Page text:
We implemented a cycle-accurate C simulator and a Verilog version of the accelerator, which integrates 16 MLUs (each has 49 adders and 17 multipliers), a 8 KB HotBuf (8 KB), a 16 KB ColdBuf and a8 KB OutputBuf. PuDianNao can achieve a peak performance of 16 × (49 + 17) × 1 = 1056 GOP/s at 1 GHz frequency, almost approaching the performance of a modern GPU. We have done the synthesis and layout of PuDianNao at a 65 nm process using Synopsys tools, see Figure 11 for the layout. On 13 critical phases of seven representative ML techniques,28 the average speedups of PuDianNao over Intel Xeon E5-4620 SIMD CPU (32 nm process) and NVIDIA K20M GPU (28 nm process) are 21.29x and 1.20x, respectively. PuDianNao is significantly more energy-efficient than two general-purpose baselines, given that its power dissipation is only 0.596 W.
Due to the end of Dennard scaling and the notion of Dark Silicon,10, 35 architecture customization is increasingly viewed as one of the most promising paths forward. So far, the emphasis has been especially on custom accelerators. There have been many successful studies, working on either approximation of program functions using ML,11 or acceleration of ML itself. Yeh et al. designed a k-NN accelerator on FPGA.47 Manolakos and Stamoulias designed two high-performance parallel array architectures for k-NN.33, 40 There have also been dedicated accelerators for k-means14, 18, 34 or support vector machine,1, 36 due to their broad applications in industry. Majumdar et al. proposed an accelerator called MAPLE, which can accelerate matrix/vector and ranking operation used in five ML technique families (including neural network, support vector machine and k-means).31, 32 Recent advances on deep learning23 even triggers the rebirth of hardware neural network.13, 29, 42 However, few previous investigations on ML accelerators can simultaneously address (a)computational primitives and (b)locality properties of (c)diverse representative machine learning techniques.
In this article, we conduct an in-depth discussion on hardware accelerations of ML. Unlike previous studies that mainly focus on implementing major computational primitives of ML techniques, we also optimize memory structures of the accelerators to reduce/remove main memory accesses, which significantly improve the energy-efficiency of ML compared with systems built with general-purpose CPUs or GPUs.
We devoted DianNao, DaDianNao, and ShiDianNao to neural network (deep learning) techniques, in order to achieve the rare combination of efficiency (due to the small number of target techniques) and broad application scope. However, using large-scale neural networks might not always be a promising choice due to the well-known No-Free-Lunch Theorem,46 as well as the distinct requirements in different application scenarios. Therefore, we also develop the PuDianNao accelerator which extends the basic DianNao architecture to support a basket of seven ML techniques.
Following the spirit of PuDianNao, we will further study a pervasive accelerator for ML in our future work, and the purpose is to energy-efficiently accommodate a very broad range of ML techniques. A comprehensive review on representative ML techniques can help to extract common computational primitives and locality properties behind the techniques. However, a straightforward hardware implementation of functional units and memory structures simply matching all extracted algorithmic characteristics could be expensive, because it integrates redundant components to resist significant diversity among ML techniques. This issue can probably be addressed by a reconfigurable ASIC accelerator, which supports dynamic reconfiguration of functional units and memory structures to adapt to diverse techniques. Such an accelerator only involves a moderate number of coarse-grained reconfigurable parameters, which is significantly more energy-efficient than Field Programmable Gate Array (FPGA) having millions of controlling parameters.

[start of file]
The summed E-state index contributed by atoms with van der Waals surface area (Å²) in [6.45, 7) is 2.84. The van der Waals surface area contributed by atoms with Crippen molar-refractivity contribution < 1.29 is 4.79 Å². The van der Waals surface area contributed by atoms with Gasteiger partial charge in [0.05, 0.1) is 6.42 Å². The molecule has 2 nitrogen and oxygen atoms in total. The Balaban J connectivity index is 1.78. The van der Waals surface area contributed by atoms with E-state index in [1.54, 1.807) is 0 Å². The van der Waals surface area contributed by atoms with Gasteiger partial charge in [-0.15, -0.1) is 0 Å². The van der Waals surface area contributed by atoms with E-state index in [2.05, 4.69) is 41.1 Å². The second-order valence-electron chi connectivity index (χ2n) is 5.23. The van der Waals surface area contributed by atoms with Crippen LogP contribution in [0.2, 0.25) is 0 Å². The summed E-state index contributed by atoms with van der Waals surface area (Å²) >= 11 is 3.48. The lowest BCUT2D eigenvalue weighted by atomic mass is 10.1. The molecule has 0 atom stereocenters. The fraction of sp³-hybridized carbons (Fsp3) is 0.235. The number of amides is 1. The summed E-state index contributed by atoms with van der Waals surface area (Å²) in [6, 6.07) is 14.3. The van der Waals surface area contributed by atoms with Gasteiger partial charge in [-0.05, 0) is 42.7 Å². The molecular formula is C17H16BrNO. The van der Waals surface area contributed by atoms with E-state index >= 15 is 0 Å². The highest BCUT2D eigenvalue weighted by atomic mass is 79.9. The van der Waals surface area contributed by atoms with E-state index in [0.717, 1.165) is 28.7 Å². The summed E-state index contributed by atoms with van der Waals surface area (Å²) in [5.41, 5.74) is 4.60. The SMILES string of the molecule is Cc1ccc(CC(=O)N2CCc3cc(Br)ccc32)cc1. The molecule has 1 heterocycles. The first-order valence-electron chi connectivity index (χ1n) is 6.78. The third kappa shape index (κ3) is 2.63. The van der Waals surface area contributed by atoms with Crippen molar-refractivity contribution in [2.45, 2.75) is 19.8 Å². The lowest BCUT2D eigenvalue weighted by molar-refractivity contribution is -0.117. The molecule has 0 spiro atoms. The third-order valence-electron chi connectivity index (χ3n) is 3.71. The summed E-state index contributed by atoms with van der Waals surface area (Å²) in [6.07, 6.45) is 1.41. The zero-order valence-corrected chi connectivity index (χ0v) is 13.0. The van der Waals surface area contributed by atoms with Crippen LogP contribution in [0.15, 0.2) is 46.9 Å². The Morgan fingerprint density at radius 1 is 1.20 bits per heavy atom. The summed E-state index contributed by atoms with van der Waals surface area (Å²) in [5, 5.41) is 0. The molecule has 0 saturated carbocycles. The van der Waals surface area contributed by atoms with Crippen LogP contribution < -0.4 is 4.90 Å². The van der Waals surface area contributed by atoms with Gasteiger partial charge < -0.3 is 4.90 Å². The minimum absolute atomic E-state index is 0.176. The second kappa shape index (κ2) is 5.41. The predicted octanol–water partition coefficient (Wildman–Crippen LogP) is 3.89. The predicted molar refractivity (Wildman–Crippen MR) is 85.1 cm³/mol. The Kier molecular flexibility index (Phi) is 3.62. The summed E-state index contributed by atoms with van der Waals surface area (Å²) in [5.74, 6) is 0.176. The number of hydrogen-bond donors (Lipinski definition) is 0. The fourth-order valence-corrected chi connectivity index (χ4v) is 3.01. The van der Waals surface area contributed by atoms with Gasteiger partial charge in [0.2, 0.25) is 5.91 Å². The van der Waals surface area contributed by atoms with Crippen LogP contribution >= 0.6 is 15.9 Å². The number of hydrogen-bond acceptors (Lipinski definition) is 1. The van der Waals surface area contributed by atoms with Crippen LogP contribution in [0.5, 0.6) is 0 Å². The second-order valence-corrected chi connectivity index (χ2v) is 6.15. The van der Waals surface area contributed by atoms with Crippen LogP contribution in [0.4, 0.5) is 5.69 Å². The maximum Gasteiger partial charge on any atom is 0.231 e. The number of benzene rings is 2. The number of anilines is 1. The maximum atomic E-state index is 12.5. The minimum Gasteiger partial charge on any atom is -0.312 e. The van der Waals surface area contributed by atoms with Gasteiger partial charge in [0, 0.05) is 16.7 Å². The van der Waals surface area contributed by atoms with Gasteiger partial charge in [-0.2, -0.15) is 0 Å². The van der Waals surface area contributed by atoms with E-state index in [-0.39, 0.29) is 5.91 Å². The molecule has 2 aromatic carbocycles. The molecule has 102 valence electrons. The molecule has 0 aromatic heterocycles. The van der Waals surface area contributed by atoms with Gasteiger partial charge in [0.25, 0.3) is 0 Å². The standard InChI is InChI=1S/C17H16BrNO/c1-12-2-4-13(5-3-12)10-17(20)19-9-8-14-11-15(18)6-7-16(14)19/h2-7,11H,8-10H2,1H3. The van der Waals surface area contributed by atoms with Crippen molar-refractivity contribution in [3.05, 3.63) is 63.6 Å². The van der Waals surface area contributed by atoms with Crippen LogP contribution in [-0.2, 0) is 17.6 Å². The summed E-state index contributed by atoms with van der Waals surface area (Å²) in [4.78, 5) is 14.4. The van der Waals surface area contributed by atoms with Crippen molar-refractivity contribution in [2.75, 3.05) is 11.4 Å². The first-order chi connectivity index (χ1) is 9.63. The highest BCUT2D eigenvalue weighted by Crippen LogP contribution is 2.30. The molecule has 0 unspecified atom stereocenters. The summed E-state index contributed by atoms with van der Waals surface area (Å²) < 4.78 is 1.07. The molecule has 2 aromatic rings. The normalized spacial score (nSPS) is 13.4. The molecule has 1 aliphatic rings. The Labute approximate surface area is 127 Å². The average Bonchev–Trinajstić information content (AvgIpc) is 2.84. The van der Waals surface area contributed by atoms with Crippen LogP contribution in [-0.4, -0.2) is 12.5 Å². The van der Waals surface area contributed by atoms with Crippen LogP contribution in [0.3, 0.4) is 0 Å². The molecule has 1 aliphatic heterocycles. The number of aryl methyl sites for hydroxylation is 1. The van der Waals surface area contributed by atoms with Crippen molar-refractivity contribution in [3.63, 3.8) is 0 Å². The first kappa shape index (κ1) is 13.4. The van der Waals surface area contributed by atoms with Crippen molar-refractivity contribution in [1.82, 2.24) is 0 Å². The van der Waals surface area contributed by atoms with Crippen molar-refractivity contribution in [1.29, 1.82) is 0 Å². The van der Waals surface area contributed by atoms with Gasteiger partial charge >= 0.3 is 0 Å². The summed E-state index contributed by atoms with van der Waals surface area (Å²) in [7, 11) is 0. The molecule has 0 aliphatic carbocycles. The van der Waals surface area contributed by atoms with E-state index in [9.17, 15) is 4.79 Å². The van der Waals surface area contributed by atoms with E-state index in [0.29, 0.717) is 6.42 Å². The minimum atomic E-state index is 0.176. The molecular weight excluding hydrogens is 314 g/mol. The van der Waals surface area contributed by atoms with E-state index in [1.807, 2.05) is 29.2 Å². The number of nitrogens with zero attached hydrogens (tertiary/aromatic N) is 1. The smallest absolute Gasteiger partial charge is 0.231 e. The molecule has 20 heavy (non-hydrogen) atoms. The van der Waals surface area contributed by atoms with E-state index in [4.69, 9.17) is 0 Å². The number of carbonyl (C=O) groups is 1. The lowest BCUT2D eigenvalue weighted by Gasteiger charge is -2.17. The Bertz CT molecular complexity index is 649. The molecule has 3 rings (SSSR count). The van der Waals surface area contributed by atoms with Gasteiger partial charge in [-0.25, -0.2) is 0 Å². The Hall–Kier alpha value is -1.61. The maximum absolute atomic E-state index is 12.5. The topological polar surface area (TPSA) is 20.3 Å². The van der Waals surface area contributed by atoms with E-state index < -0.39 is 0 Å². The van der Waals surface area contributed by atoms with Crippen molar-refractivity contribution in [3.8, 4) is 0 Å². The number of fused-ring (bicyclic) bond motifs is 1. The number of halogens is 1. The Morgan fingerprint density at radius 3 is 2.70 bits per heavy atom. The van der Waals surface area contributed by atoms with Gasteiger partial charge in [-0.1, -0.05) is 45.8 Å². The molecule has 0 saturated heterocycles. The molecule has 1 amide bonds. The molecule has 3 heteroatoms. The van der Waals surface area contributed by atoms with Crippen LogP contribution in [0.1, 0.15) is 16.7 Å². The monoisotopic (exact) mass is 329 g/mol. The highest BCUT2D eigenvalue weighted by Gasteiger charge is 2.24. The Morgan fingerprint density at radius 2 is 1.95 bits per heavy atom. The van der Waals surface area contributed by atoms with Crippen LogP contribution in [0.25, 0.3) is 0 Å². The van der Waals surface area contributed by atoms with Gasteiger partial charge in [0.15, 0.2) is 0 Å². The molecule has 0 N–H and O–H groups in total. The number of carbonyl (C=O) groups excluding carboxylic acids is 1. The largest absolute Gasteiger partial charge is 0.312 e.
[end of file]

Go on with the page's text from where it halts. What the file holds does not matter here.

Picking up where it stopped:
This work is partially supported by the NSF of China (under Grants 61133004, 61303158, 61432016, 61472396, 61473275, 61522211, 61532016, 61521092), the 973 Program of China (under Grant 2015CB358800), the Strategic Priority Research Program of the CAS (under Grants XDA06010403 and XDB02040009), the International Collaboration Key Program of the CAS (under Grant 171111KYS-B20130002), the 10,000 talent program, a Google Faculty Research Award, and the Intel Collaborative Research Institute for Computational Intelligence (ICRI-CI).
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a. According to a recent review25 written by LeCun, Bengio, and Hinton, Deep learning allows computational models that are composed of multiple processing layers to learn representations of data with multiple levels of abstraction. These methods have dramatically improved the state-of-the-art in speech recognition, visual object recognition, object detection and many other domains such as drug discovery and genomics.
b. Readers may refer to Ref.5 for details of other layer types.
The original version of this paper is entitled "DianNao: A Small-Footprint, High-Throughput Accelerator for Ubiquitous Machine Learning" and was published in Proceedings of the International Conference on Architectural Support for Programming Languages and Operating Systems (ASPLOS) 49, 4 (March 2014), ACM, New York, NY, 269284.